Nine out of ten children are seriously or fatally injured in traffic accidents because they are incorrectly restrained or because of loose objects in cars. Correct use of safety equipment will save more lives, according to a new study from the Norwegian Institute of Public Health (NIPH).
By investigating traffic accidents in Norway, Skjerven-Martinsen and her colleagues documented that incorrect restraint and loose objects in cars play a significant role in the number of deaths and injuries among children.
The results show that:
- Accidents where children are seriously injured mainly occur on high speed roads, in weekend traffic and most often follow frontal collisions on roads without crash barriers between carriageways.
- More than 9 out of 10 children who were seriously or fatally injured in traffic accidents were incorrectly restrained or were hit by loose objects in the car.
- The most common error is that the seatbelt is misplaced, with the shoulder belt under the arm or behind the back, or the lap belt is placed too high on the abdomen.
- Loose objects also cause damage to passengers, often indirectly when heavy luggage shifts, displacing the rear seat where the child is sitting.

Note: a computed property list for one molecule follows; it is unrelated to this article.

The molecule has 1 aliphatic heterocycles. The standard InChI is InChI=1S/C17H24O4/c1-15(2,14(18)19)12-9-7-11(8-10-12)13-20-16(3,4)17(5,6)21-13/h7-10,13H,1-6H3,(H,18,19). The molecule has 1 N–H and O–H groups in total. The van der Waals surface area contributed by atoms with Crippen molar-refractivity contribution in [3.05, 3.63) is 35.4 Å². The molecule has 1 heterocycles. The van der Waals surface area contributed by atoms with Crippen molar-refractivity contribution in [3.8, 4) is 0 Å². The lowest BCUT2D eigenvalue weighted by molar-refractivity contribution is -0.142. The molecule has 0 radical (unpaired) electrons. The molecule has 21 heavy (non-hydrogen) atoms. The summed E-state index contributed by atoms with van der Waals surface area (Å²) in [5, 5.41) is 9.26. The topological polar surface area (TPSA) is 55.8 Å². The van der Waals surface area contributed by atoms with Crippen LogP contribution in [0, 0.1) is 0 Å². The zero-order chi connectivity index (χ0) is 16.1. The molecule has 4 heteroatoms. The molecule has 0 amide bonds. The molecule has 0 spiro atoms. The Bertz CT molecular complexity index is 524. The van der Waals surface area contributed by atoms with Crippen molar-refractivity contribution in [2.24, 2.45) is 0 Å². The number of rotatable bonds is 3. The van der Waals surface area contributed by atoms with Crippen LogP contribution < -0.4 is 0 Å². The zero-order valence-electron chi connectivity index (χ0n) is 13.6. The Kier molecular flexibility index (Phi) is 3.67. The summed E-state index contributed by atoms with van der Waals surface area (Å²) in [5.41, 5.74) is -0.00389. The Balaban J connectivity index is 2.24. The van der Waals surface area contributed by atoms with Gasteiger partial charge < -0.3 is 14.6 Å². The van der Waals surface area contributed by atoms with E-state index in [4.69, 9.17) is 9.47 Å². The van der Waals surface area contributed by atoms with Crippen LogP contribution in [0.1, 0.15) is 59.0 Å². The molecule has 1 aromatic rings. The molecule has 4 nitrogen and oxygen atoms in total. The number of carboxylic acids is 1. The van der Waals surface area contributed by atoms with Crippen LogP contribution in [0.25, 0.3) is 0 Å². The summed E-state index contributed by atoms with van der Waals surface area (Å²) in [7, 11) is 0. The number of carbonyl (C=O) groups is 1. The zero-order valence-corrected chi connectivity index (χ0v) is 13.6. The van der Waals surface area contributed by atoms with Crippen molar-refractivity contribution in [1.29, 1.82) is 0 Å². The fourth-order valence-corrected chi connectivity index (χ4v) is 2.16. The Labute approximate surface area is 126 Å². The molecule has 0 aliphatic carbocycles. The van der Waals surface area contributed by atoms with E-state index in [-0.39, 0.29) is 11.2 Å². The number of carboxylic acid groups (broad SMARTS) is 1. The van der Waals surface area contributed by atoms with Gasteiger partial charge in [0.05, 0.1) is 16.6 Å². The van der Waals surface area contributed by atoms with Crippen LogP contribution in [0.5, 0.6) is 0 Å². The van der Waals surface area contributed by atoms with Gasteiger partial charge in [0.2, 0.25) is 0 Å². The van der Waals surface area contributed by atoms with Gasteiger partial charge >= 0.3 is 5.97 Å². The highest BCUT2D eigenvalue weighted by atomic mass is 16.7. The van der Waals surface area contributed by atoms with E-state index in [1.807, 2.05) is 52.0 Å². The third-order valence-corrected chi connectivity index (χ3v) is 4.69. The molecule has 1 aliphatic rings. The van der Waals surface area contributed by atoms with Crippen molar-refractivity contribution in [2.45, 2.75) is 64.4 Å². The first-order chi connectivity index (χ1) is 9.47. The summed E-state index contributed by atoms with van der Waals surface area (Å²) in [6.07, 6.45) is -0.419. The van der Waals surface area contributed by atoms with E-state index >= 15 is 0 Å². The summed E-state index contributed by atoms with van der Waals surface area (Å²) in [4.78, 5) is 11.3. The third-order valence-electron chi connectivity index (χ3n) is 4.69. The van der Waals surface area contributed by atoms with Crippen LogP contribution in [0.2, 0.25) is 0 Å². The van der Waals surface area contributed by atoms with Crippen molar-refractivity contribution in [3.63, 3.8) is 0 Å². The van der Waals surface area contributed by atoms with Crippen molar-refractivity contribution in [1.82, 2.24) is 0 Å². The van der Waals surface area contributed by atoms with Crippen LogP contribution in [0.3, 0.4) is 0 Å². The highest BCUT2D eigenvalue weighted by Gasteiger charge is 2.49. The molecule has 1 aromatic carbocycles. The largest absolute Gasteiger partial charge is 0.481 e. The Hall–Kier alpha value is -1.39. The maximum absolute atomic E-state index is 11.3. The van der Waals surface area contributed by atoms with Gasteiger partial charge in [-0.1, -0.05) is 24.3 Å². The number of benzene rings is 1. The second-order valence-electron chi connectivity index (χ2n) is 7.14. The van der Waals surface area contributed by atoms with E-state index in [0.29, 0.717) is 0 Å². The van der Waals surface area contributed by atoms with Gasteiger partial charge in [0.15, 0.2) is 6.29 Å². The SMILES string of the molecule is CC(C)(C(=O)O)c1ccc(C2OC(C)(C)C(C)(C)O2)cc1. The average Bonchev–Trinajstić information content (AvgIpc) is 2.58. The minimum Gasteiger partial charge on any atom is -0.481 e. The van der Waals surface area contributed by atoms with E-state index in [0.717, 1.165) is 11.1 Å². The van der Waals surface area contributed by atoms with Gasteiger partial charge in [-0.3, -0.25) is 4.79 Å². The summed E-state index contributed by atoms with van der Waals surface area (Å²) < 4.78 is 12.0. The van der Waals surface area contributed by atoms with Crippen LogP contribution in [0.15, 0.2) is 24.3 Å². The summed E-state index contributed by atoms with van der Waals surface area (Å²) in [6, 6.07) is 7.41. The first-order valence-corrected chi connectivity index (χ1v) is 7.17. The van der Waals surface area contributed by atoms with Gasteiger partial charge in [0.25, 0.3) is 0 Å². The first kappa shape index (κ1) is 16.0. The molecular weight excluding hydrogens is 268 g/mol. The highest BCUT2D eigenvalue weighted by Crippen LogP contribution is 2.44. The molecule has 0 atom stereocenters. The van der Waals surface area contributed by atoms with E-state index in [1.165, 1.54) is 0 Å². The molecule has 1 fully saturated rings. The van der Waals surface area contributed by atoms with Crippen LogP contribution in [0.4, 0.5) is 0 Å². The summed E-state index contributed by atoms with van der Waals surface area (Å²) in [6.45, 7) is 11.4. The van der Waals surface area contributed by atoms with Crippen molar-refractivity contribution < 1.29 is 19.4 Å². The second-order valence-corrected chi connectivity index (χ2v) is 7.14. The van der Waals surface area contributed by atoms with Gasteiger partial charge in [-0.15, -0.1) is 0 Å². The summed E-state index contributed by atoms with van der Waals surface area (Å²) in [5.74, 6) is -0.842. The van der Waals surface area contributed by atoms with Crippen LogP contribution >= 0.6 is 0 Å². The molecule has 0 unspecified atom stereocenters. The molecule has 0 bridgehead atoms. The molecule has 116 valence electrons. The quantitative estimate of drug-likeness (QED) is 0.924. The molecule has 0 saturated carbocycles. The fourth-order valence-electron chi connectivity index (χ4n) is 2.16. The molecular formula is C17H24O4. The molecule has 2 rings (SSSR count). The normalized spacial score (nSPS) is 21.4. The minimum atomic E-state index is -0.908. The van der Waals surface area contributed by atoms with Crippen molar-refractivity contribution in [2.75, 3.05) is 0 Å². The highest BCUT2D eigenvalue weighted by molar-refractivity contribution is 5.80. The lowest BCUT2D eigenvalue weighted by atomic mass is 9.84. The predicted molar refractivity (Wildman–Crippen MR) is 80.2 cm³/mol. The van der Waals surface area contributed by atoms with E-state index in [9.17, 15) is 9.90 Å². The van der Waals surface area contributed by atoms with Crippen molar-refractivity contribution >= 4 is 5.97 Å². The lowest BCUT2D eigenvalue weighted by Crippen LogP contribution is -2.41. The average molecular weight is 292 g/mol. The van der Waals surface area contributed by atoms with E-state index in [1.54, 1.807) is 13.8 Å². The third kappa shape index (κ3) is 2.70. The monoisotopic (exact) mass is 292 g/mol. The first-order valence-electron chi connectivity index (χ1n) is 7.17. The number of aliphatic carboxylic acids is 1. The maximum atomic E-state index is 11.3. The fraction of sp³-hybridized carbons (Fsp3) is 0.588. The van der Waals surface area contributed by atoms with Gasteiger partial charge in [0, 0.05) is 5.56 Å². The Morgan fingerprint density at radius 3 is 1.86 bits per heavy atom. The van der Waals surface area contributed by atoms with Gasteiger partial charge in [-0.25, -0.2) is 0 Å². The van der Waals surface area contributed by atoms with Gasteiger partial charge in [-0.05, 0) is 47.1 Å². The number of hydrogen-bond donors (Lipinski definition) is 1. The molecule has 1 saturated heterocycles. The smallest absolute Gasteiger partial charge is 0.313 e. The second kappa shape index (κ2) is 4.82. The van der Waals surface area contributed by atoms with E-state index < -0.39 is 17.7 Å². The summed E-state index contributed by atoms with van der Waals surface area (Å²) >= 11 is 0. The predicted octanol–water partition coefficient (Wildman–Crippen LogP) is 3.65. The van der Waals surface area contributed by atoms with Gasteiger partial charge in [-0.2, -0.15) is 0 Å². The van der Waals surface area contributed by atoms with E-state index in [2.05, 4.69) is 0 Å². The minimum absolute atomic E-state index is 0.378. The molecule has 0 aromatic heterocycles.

- Correctly secured children have a low risk of injury, even in a heavy collision.
Children over 4 years are injured most frequently and the most common injuries are to the head, face, chest and abdomen.
For younger children, the most common errors are loose or misplaced straps.
Learn from experience
“We see that adults want to protect their children but they may lack knowledge of what can happen if the equipment is not used properly. The aim of this study was to evaluate the incorrect usage of child restraint in the vehicle, related to the child’s height, age and type of equipment. In this way, we can give advice to parents, authorities and particularly the motor industry,” says Skjerven-Martinsen.
In her thesis, she also described how children of different ages should be secured to prevent serious injury in car accidents. The findings provide a scientific basis for targeted prevention.
Source: Norwegian Institute of Public Health via ScienceDaily
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